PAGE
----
An examination of secondary school principal selection procedures with special emphasis upon qualifications and effectiveness

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dc.contributor.advisor Park, Don L. en_US
dc.contributor.author Ray, James Larry en_US
dc.date.accessioned 2011-06-03T19:30:14Z
dc.date.available 2011-06-03T19:30:14Z
dc.date.created 1975 en_US
dc.date.issued 1975
dc.identifier LD2489.Z66 1975 .R39 en_US
dc.identifier.uri http://cardinalscholar.bsu.edu/handle/handle/179924
dc.description.abstract The purpose of this study was to clarify the thoughts of five population groups concerning the selection and evaluation of a secondary school principal, in Indiana. The following four questions were used as a basis for the study.1. Is there a difference of opinion between what the superintendent and the school board members look for in an applicant's credentials, and the qualifications a teacher perceives as necessary for the position of principal?2. Is there a clear-cut pattern of undergraduate majors among the group of principals?3. Do the five population groups studied agree or disagree concerning what is important when evaluating a principal?4. Is there a difference of opinion regarding the principals most important function as seen by the five groups questioned?The randomly selected participants, which included students, teachers, principals, superintendents, and school board members, were chosen from the eight counties in East Central Indiana as follows: Blackford, Delaware, Grant, Henry, Jay, Madison, Randolph, and Wayne.The study was conducted entirely by mail. The potential school board members, superintendents, and principals were asked to take part in the study. In addition,, principals were asked to select a teacher and a student who would be representative of the faculty and student body.At this point, pre-tested questionnaires were sent out to each of the five populations. No attempt was made to identify the individual respondents; however, the questionnaires were separated into one of five responding categories. First, answers to questions were compared within the various occupational categories to determine if a consensus of opinion existed among those persons within that group. For example, do the school board members agree on items which are important in selecting a principal. Second, the responses were compared between groups. For example, do teachers and superintendents agree or disagree on those items of importance in principal evaluation.In order that a comparison could be made, the multiple-choice answers were assigned a numerical value of one-to-four. Questions having mean scores of one were considered very important in the selection or evaluation process.All five populations participated in principal evaluation, but the student category was not asked to answer questions on principal selection. After all mean scores were figured, a composite, using all categories, was developed using the most important and least important items in principal selection as seen by all responding groups. The same procedure was used to develop a composite for principal evaluation.Items which were seen as important in the selection of a principal are given in the paragraphs which follow. Respondents rated the applicant's willingness to work with assistants and other subordinates now in the system as extremely important when selecting a principal. Also receiving a high rating was the applicant's awareness of current educational trends and ideas.Sincerity and a pleasing personality received high marks, as did an understanding of community problems. Completion of a one-year principal internship program received a 1.4 composite score, as did the applicant's ability to emphasize a total school program. A mean score of 1.5 was given to the applicant's plans and steps for improving the school.The paragraphs which follow summarize those points that are considered to be of least importance when selecting a principal.Being a native of the city was definitely not considered important in a principal's selection. In addition, two rather unrelated items, being interested in advancement beyond the principalship, and having previous experience as a coach received a low rating of (3.9). The marital status of the applicant seemed to be of little concern with a composite mean score of (3.3).Four items received equally low scores of 3.2, they are as follows: The applicant's position on the salary scale was not important. Is the applicant presently an assistant in the system? Has the applicant written articles for professional journals?Has the candidate been a member of a teacher union?Findings concerning the question of principal evaluation follow.A principal is expected to know his job and have the confidence and respect of his subordinates. He should be a self-starter who is able to complete his work with a minimum of supervision. The principal must have an interest in the student body. He is expected to have a friendly, well-informed office staff.The principal is expected to keep conversations confidential while being firm and fair in his decisions. He should have a positive attitude. Finally, he should encourage his teachers to continue educational growth beyond the minimum requirements needed for the job.Those items which were not considered of significance in evaluating a principal included: dressing in the latest styles, and holding each of the departmental budgets to the same amount as was spent the previous year.Two points were clearly important to those questioned with regard to principal selection. First, an applicant should have demonstrated his leadership ability. Second, he should have a well-rounded personality which can help in working with various groups he will meet as a school principal.No definite pattern of undergraduate major appears to have existed in this study; however, it is interesting to examine the high percentage of principals having either a social studies or physical education background.The educational leadership, skill in public relations, coordination of school activities, and reception to new ideas were all considered important in principal evaluation. Finally, all groups placed performance in meeting requirements of the job high on the list of priorities for a principal. en_US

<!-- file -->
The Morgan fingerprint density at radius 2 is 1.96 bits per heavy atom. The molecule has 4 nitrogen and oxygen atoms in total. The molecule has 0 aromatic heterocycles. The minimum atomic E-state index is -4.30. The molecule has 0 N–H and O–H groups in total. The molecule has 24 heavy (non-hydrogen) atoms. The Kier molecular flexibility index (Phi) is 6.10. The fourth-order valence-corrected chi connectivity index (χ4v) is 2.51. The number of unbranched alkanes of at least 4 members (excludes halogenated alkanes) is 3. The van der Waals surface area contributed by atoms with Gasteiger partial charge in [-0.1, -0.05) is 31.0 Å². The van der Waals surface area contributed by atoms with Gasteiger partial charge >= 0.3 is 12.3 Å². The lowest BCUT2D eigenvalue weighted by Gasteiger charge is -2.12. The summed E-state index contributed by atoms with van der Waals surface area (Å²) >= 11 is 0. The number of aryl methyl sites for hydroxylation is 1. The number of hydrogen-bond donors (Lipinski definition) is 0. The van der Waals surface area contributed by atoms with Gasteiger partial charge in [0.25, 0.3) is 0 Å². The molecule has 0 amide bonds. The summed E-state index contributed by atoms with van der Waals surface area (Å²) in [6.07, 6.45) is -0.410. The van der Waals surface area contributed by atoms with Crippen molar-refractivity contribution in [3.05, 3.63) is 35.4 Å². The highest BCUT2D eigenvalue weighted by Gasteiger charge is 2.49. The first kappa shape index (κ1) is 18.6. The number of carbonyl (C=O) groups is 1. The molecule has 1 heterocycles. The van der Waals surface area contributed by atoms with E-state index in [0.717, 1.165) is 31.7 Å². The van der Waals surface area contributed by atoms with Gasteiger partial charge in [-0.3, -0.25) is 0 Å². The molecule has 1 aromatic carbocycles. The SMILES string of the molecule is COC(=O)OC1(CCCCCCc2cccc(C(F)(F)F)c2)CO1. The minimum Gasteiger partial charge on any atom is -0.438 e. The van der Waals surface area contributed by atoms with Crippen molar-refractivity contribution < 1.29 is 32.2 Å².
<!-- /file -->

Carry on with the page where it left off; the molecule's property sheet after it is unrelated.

dc.format.extent vi, 96, [1] leaves ; 28 cm. en_US
dc.source Virtual Press en_US
dc.subject.lcsh School principals -- Selection and appointment. en_US
dc.title An examination of secondary school principal selection procedures with special emphasis upon qualifications and effectiveness en_US
dc.description.degree Thesis (Ed. S.) en_US
dc.identifier.cardcat-url http://liblink.bsu.edu/catkey/420058 en_US


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  • Doctoral Dissertations [3121]
    Doctoral dissertations submitted to the Graduate School by Ball State University doctoral candidates in partial fulfillment of degree requirements.